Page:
Written by Guy Portman — Talulah and Taliah are twins. Their father is a decent fellow, but not the most imaginative of souls, while their mother is a woman from the Caribbean who wears her heart on her sleeve at all times. The twins are inseparable and, much to the frustration of the adults in their lives, even have their own language. This exclusive means of communication – Cryptophasia – is not uncommon between twins, but it acts as both a bond between the two girls, and an impenetrable barrier to outsiders.
When Siegfried, a disreputable teenage poseur with a purple Mohican haircut, arrives at the twins’ school his blend of second-hand anarchist rhetoric, backed up by wealthy and indulgent parents, makes him the class heart-throb. Talia is particularly smitten, and after a disastrous experiment with LSD, the pair are drawn into Siegfried’s obsession with fire-starting. He escapes detection, but the twins are not so lucky, and they recover from their one-sided encounter with the delusory drug to find themselves incarcerated in a psychiatric institution for young people.
For the first time in their lives Taliah and Talulah are separated and there is a strange and compelling reversal of roles as the girls begin to show contrasting character traits. The institution operates on the basis of patients being rewarded for good behaviour. They can progress from being in padded cells up through the different wards of the hospital until they reach a stage where they are allowed to live an almost normal lifestyle, albeit still under the watchful of the medical staff.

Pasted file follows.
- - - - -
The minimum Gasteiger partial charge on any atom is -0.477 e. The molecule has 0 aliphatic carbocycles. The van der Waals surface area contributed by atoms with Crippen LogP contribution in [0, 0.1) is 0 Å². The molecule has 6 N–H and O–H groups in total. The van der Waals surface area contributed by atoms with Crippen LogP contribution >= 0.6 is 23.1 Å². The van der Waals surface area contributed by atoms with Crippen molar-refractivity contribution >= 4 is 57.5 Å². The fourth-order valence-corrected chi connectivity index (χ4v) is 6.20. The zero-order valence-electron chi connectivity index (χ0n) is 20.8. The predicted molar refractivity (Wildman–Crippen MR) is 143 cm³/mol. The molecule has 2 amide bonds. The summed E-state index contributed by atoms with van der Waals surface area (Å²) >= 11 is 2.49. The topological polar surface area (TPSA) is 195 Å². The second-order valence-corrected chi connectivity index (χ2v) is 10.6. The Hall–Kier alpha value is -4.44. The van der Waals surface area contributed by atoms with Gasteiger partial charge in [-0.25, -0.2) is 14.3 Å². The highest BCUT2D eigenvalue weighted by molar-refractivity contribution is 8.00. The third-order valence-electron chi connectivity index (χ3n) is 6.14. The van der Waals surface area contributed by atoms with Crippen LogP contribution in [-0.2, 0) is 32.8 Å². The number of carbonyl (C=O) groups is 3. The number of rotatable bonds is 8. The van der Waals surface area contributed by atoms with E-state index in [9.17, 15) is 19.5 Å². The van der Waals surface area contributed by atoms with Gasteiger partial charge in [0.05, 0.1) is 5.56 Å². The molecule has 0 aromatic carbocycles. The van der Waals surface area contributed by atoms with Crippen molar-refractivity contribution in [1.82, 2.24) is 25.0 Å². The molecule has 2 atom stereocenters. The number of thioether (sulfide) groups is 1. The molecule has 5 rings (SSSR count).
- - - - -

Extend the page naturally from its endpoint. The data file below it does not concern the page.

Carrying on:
There are echoes of One Flew Over The Cuckoo’s Nest as we meet the other patients in the hospital, but more compelling is the way in which the girls respond in different ways to the therapies they are prescribed. There is a palpable irony in the counterpoint between the chemical cosh on offer in the wards, and the LSD which tipped Talia and Talulah over the edge in the first place. Not all of the staff are portrayed with sympathy, particularly the manic Dr Vitali, who is in great need of taking some of his own medicine.
This is not your average crime thriller. In the tale of Talulah and Taliah there isn’t much criminal activity at all, but whenever twins are concerned there is always the possibility of deception and deceit, which can – and, in this case does – have violent consequences. One of the cover blurbs calls the book, “A valuable addition to the monozygotic canon.” I am not certain if there is such a thing, but I do remember the dark arts practised by the twins Lily and Rose in John Fowles’ epic 1965 novel, The Magus.
Portman’s previous novel Necropolis was a very different beast. Symbiosis contains similarly bizarre characters, particularly some of the staff at the hospital where the twins are incarcerated. In Symbiosis there are few belly laughs, or gasps of amazement at audacious narrative twists and tricks that can be found in Necropolis.
This is a much more subtle book, but one which further cement’s Portman’s reputation as one of our most innovative and challenging writers. All does not end well, and there remains the frightening possibility that the twins have played some terrible trick on each other and those around them. My reservation – and it is an important one – is that the novel does not sit comfortably in the crime genre. Portman has written a perceptive and harrowing story which will appeal to anyone who admires fine writing, but those looking for a more straightforward tale of good versus evil will not find it here.
CFL Rating: 3 Stars